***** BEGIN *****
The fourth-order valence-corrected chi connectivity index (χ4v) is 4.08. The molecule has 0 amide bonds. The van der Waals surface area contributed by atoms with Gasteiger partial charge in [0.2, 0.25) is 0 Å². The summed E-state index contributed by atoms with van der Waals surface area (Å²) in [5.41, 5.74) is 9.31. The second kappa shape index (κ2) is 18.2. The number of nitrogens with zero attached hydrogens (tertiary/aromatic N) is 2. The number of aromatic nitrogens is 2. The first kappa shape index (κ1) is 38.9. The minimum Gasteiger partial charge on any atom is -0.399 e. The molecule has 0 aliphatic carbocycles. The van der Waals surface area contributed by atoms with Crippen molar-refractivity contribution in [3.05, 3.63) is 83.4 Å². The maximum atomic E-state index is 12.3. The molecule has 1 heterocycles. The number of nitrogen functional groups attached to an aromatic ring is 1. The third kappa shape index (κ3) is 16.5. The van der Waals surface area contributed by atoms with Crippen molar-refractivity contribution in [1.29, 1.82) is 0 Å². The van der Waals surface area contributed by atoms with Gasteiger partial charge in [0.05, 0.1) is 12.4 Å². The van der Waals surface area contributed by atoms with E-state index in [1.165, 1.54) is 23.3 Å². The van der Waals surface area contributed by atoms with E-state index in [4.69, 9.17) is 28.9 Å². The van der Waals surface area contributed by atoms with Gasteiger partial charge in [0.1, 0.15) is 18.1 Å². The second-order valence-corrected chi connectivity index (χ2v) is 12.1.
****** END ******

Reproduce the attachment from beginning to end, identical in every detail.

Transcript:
The fourth-order valence-corrected chi connectivity index (χ4v) is 4.08. The molecule has 0 amide bonds. The van der Waals surface area contributed by atoms with Gasteiger partial charge in [0.2, 0.25) is 0 Å². The summed E-state index contributed by atoms with van der Waals surface area (Å²) in [5.41, 5.74) is 9.31. The second kappa shape index (κ2) is 18.2. The number of nitrogens with zero attached hydrogens (tertiary/aromatic N) is 2. The number of aromatic nitrogens is 2. The first kappa shape index (κ1) is 38.9. The minimum Gasteiger partial charge on any atom is -0.399 e. The molecule has 0 aliphatic carbocycles. The van der Waals surface area contributed by atoms with Crippen molar-refractivity contribution in [3.05, 3.63) is 83.4 Å². The maximum atomic E-state index is 12.3. The molecule has 1 heterocycles. The number of nitrogen functional groups attached to an aromatic ring is 1. The third kappa shape index (κ3) is 16.5. The van der Waals surface area contributed by atoms with Crippen molar-refractivity contribution in [1.29, 1.82) is 0 Å². The van der Waals surface area contributed by atoms with Gasteiger partial charge in [0.05, 0.1) is 12.4 Å². The van der Waals surface area contributed by atoms with E-state index in [1.165, 1.54) is 23.3 Å². The van der Waals surface area contributed by atoms with E-state index in [4.69, 9.17) is 28.9 Å². The van der Waals surface area contributed by atoms with Gasteiger partial charge in [0.1, 0.15) is 18.1 Å². The second-order valence-corrected chi connectivity index (χ2v) is 12.1.